The topic of drinking alcohol and breastfeeding has come up several times recently, so I wanted to make the answers easy to find.
A small amount of alcohol does go into your breastmilk when you drink, but it doesn't stay there. It leaves the milk just as it goes into your blood and then goes out again. You do NOT need to pump and dump after drinking alcohol. You simply need to wait to nurse (or pump) until the alcohol level in your milk goes down. A good rule of thumb is that if you can drive, you can breastfeed.
Here is a good article on the topic written by a lactation consultant. I was just going to post the link, but I decided to copy the article here so it is more easily accessible. This source of this article is http://kellymom.com/health/lifestyle/alcohol.html
Breastfeeding and Alcohol
By Kelly Bonyata, IBCLC
- Current research says that occasional use of alcohol (1-2 drinks)
is not harmful to the nursing baby. The American Academy of Pediatrics Committee on Drugs classifies alcohol (ethanol) as a “Maternal Medication Usually Compatible With Breastfeeding.”
- Many experts recommend against drinking more than 1-2 drinks
- It is recommended that nursing moms avoid breastfeeding during
and for 2-3 hours after drinking (Hale 2002).
- There is no need to pump & dump milk after drinking
alcohol, other than for mom's comfort -- pumping &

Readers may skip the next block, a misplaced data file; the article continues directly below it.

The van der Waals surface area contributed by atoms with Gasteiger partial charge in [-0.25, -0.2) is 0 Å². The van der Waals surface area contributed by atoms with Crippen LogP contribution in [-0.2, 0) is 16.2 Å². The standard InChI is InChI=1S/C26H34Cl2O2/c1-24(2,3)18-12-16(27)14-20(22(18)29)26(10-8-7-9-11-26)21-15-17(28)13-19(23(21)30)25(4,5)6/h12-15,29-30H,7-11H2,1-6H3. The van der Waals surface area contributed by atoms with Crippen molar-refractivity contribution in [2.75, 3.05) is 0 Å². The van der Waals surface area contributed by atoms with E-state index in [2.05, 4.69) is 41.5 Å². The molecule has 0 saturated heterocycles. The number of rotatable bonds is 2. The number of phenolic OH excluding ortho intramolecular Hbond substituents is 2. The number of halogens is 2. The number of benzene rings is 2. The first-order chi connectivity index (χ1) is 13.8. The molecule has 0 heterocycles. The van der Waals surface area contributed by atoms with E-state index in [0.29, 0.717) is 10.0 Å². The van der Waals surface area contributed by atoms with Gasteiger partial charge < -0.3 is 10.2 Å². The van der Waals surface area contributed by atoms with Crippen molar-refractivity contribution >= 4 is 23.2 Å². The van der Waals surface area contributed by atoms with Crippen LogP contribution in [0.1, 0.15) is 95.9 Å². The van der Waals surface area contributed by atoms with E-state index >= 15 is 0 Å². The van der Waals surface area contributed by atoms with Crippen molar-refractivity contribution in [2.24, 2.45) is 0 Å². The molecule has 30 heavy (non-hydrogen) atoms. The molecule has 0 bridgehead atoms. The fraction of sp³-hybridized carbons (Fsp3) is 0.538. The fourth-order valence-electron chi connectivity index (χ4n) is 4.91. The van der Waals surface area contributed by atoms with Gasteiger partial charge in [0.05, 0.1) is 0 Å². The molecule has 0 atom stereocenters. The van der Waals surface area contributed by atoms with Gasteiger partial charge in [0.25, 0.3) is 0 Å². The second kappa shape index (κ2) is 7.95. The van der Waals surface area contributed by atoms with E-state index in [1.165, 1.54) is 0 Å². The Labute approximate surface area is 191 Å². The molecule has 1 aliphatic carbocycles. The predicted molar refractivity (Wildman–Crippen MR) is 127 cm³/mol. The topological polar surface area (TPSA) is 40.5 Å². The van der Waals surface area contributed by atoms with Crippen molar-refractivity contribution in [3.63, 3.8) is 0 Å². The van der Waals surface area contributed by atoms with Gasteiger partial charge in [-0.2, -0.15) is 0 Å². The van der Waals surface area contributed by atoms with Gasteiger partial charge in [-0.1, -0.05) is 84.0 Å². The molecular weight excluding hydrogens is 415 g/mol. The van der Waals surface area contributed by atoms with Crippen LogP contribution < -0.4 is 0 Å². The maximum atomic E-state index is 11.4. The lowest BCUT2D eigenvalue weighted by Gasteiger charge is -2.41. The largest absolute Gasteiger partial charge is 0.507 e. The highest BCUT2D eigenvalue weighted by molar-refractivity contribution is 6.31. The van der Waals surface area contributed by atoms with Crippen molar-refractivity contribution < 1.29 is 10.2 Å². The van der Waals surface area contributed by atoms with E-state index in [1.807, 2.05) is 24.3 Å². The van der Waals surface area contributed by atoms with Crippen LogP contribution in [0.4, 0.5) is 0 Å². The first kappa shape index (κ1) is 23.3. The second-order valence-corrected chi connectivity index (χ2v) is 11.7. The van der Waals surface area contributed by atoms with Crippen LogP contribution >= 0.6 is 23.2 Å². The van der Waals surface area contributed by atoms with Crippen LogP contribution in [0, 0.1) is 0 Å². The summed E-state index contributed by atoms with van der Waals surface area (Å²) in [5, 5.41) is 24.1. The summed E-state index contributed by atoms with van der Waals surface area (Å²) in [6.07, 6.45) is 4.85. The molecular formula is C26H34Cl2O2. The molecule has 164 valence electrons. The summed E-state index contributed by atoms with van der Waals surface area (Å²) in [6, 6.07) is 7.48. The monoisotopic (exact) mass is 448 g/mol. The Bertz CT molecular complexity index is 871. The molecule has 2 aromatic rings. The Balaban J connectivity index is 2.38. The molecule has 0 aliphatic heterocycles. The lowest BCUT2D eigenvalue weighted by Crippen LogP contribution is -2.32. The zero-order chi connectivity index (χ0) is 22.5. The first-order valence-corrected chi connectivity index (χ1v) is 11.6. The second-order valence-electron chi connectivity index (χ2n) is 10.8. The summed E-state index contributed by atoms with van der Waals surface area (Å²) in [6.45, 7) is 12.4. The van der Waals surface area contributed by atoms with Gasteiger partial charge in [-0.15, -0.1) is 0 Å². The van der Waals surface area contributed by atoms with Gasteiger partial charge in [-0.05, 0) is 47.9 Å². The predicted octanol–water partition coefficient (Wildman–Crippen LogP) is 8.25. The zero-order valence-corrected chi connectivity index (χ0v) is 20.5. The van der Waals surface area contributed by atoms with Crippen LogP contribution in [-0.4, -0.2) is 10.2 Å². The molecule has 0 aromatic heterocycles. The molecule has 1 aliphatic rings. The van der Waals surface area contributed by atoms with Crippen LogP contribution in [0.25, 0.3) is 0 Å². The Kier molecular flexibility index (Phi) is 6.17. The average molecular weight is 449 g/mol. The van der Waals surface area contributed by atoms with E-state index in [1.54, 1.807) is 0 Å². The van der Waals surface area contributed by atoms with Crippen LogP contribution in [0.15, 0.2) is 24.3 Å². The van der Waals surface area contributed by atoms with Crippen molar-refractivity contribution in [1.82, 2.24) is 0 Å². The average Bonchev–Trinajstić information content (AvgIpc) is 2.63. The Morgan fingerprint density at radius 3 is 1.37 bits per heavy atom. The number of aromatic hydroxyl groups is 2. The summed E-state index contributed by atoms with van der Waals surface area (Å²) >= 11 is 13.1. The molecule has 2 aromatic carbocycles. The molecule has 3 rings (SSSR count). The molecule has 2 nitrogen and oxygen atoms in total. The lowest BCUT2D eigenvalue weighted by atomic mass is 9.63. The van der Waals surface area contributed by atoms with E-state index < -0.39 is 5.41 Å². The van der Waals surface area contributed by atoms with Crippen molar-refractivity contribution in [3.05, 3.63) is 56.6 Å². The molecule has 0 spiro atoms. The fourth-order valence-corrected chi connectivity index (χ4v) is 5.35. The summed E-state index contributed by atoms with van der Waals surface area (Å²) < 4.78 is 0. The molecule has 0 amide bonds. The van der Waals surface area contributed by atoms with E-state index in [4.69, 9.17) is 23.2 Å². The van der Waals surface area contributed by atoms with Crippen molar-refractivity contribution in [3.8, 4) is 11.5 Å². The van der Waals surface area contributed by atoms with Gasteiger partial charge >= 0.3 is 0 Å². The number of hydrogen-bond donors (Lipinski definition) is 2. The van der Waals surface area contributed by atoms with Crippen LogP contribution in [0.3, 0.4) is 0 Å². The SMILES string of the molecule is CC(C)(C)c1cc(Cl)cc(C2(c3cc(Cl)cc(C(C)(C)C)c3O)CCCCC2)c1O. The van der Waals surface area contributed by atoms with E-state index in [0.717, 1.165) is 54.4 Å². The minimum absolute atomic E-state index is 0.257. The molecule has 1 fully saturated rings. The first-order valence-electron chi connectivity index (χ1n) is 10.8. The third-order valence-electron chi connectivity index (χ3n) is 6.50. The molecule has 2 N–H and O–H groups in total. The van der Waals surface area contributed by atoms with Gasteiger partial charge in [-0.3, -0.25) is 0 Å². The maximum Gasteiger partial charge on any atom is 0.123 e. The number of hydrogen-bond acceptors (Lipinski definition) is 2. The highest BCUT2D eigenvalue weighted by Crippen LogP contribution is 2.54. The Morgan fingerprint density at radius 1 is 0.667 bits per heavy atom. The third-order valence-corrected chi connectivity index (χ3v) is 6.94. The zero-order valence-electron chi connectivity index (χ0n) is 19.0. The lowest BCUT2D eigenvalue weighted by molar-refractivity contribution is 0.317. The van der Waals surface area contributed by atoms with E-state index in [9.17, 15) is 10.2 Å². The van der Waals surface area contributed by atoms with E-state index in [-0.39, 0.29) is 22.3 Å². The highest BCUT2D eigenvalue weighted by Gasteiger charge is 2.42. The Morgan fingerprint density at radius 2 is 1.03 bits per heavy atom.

dumping does not speed the elimination of alcohol from
- Alcohol does not increase milk production,
and has been shown to inhibit let-down and decrease milk production
- If you're away from your baby, try to pump as often as baby
usually nurses (this is to maintain milk supply, not because of
the alcohol). At the very least, pump or hand express whenever
you feel uncomfortably full - this will help you to avoid plugged
ducts and mastitis.
In general, if you are sober enough to drive, you are sober enough
to breastfeed. Less than 2% of the alcohol consumed by the mother
reaches her blood and milk. Alcohol peaks in mom's blood and milk
approximately 1/2-1 hour after drinking (but there is considerable
variation from person to person, depending upon how much food was
eaten in the same time period, mom's body weight and percentage
of body fat, etc.). Alcohol does not accumulate in breastmilk, but
leaves the milk as it leaves the blood; so when your blood alcohol
levels are back down, so are your milk alcohol levels.
Always keep in mind the baby's age when considering the effect
of alcohol. A newborn has a very immature liver, so minute amounts
of alcohol would be more of a burden. Up until around 3 months of
age, infants detoxify alcohol at around half the rate of an adult.
An older baby or toddler can metabolize the alcohol more quickly.
Effects of alcohol on breastfeeding and the breastfed baby
- Alcohol does not increase milk production. In fact, babies
nurse more frequently but take in less milk in the 3-4 hours after
mom has had a drink, and one study showed a 23% decrease in milk
volume with one drink (Mennella & Beauchamp
1991, 1993; Mennella 1997, 1999).
- 2+ drinks may inhibit let-down (Coiro et al
1992; Cobo 1974).
- One study showed changes in the infant's sleep-wake patterning
after short-term exposure to small amounts of alcohol in breastmilk
-- infants whose mothers were light drinkers slept less (Mennella
& Gerrish 1998).
- Daily consumption of alcohol has been shown in the research
to increase the risk for slow weight gain in the infant.
- Daily consumption of alcohol (1+ drinks daily) has been associated
with a decrease in gross motor development (Little
et al 1989).